Animals and humans lived in close proximity in the medieval period. Both the reality of animal bites and the fear of the event loomed large in the medieval imagination. This talk will examine this subject from the writings of medical authors and practitioners, in order to understand what animals were especially feared and what actions could be taken to either prevent an attack or the best remedial measures afterwards, from eating walnuts when going through a snake-infested area to applying ointments on cat bites.
This experience will be divided into two parts: First, there will be a short overview by Dr. Nick Newton of the fear of illness and impending surgery on individuals in the 17th & 18th Century, followed by an introductory talk from Dr. Tim Smith, focusing on the aetiology and management of bladder stones in the pre-anaesthetic era. These brief introductions will set the scene for a concert by the Royal Baroque Ensemble, under the direction of Katarzyna Kowalik, of music composed by Marin, Lully, Froberger, Couperin and Zelenka reflecting the patient's anxieties concerning illness, surgery without anaesthesia and the close encounters with imminent or untimely death.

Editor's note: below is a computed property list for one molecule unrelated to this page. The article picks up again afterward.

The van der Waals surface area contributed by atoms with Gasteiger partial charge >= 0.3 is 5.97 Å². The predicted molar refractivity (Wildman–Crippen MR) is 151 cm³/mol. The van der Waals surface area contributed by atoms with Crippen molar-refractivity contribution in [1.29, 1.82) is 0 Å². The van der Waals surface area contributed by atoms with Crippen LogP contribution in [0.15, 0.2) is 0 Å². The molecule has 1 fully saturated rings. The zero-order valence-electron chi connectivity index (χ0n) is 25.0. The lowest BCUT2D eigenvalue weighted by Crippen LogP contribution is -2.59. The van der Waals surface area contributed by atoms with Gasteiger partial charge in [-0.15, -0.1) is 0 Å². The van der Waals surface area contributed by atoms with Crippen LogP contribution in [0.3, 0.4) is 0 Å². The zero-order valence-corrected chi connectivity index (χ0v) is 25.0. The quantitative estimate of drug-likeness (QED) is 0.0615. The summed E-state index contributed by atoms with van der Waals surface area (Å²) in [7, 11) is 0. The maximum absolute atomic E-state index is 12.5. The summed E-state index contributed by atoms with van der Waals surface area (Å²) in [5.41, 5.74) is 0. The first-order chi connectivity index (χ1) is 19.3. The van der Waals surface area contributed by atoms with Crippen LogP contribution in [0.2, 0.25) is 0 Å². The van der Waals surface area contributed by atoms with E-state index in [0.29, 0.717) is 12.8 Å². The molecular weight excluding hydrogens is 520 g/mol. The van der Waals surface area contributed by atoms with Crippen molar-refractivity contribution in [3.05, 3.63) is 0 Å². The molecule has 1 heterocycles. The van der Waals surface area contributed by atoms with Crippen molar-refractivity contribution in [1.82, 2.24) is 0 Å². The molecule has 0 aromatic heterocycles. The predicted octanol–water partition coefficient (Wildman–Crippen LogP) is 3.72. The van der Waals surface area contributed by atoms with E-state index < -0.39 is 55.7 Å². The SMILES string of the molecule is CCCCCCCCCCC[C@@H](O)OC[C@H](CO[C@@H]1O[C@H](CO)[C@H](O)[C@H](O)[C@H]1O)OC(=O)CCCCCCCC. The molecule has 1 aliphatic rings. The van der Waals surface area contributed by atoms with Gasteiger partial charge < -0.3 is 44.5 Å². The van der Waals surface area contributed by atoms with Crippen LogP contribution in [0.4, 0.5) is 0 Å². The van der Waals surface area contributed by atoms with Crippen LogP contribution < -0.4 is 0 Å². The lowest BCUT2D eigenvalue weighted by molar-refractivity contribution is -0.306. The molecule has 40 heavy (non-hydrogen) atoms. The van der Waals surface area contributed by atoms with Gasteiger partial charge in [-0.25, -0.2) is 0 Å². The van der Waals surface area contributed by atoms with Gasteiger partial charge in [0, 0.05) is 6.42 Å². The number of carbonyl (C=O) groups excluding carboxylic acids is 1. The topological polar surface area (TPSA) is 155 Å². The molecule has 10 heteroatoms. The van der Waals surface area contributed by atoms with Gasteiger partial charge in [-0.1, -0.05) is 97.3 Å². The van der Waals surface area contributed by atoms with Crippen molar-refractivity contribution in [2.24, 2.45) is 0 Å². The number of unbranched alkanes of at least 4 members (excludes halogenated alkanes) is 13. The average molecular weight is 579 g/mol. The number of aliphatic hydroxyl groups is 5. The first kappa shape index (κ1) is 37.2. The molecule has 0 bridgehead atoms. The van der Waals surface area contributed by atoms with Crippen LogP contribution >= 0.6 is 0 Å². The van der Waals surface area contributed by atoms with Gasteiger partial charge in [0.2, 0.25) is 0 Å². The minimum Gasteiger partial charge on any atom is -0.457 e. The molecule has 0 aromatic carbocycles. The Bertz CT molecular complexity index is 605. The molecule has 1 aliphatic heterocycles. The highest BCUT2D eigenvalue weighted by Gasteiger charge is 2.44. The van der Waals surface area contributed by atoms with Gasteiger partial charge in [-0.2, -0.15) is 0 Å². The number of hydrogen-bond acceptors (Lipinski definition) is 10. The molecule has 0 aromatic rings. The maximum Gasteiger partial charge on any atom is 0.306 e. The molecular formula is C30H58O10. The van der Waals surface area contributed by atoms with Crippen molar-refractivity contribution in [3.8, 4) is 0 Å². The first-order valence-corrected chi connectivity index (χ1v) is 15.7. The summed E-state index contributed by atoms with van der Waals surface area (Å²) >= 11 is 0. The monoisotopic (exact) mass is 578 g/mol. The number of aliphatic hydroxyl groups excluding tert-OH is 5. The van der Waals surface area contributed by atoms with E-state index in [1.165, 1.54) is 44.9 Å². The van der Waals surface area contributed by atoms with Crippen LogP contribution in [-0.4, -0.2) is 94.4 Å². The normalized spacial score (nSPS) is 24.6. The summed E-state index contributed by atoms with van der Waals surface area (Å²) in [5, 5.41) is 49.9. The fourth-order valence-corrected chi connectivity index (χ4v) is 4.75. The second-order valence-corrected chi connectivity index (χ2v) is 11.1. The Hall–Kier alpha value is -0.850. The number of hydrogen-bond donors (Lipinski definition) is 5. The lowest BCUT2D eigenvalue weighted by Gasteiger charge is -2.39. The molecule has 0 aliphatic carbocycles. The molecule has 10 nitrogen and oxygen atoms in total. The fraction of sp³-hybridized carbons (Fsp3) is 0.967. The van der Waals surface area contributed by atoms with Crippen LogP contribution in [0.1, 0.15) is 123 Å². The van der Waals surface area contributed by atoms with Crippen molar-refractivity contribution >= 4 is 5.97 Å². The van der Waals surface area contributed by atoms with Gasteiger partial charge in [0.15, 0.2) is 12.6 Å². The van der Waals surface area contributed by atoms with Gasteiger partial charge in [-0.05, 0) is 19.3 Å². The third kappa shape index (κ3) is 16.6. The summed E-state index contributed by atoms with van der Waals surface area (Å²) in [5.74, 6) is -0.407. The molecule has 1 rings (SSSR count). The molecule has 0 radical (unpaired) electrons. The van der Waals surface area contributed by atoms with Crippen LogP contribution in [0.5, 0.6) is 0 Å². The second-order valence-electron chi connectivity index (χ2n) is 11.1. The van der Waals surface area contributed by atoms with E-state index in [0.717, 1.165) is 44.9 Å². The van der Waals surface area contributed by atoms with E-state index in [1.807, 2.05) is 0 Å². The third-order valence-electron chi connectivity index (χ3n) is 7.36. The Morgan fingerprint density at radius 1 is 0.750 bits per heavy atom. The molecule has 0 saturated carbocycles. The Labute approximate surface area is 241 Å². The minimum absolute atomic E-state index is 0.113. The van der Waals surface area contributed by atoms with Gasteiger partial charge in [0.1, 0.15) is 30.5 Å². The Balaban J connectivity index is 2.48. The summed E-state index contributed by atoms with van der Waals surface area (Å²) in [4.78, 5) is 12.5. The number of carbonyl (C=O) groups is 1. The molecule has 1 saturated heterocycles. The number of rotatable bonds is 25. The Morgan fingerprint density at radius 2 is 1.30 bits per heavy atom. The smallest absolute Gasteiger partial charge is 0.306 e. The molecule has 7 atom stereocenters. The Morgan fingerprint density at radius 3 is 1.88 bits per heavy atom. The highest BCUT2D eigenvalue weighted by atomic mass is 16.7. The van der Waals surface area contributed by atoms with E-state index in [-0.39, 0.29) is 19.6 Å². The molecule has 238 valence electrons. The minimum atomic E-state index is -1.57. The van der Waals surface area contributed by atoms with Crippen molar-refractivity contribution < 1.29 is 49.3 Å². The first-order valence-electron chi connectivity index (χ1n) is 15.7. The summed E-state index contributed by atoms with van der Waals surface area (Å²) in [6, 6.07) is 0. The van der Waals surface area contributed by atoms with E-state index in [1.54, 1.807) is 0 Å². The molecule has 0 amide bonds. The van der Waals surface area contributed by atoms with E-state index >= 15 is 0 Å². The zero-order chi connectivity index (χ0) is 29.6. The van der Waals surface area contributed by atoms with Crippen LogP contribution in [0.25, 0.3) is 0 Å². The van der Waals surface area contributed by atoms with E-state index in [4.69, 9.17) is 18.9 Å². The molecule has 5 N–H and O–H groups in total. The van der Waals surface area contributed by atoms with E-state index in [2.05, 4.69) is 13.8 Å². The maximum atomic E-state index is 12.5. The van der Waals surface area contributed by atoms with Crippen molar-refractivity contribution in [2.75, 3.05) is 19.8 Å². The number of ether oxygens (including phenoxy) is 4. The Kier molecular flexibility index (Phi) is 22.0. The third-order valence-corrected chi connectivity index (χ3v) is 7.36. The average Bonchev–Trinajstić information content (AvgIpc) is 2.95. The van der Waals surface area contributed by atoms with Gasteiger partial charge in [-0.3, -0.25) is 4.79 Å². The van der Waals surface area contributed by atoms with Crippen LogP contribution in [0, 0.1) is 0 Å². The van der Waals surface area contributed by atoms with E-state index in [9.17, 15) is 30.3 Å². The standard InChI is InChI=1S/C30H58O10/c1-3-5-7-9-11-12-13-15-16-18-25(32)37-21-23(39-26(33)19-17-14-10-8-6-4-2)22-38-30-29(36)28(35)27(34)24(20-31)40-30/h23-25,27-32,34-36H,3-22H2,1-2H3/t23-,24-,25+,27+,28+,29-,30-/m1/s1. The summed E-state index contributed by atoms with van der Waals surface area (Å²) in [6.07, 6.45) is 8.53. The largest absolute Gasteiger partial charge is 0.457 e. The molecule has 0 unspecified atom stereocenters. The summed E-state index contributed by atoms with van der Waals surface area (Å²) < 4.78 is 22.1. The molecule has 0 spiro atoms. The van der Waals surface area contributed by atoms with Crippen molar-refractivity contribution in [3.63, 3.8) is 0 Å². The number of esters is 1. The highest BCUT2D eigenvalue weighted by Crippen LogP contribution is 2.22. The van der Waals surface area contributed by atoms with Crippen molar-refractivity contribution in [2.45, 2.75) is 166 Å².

The debut feature from UK artist-filmmaker Richard Squires, DOOZY is a creative documentary that employs 'Clovis', an animated antihero, as a means to explore the particular “voice” casting of cartoon villains in the late 1960s. Through the lens of one of Hollywood’s hidden queer histories, the actor Paul Lynde’s voicing of a series of Hanna-Barbera cartoon villains, DOOZY contemplates the psycho-social relationship between villainy and hysterical male laughter; the use of voice as a signifier of ‘otherness’ and the frequently uneasy symbiosis of character and actor.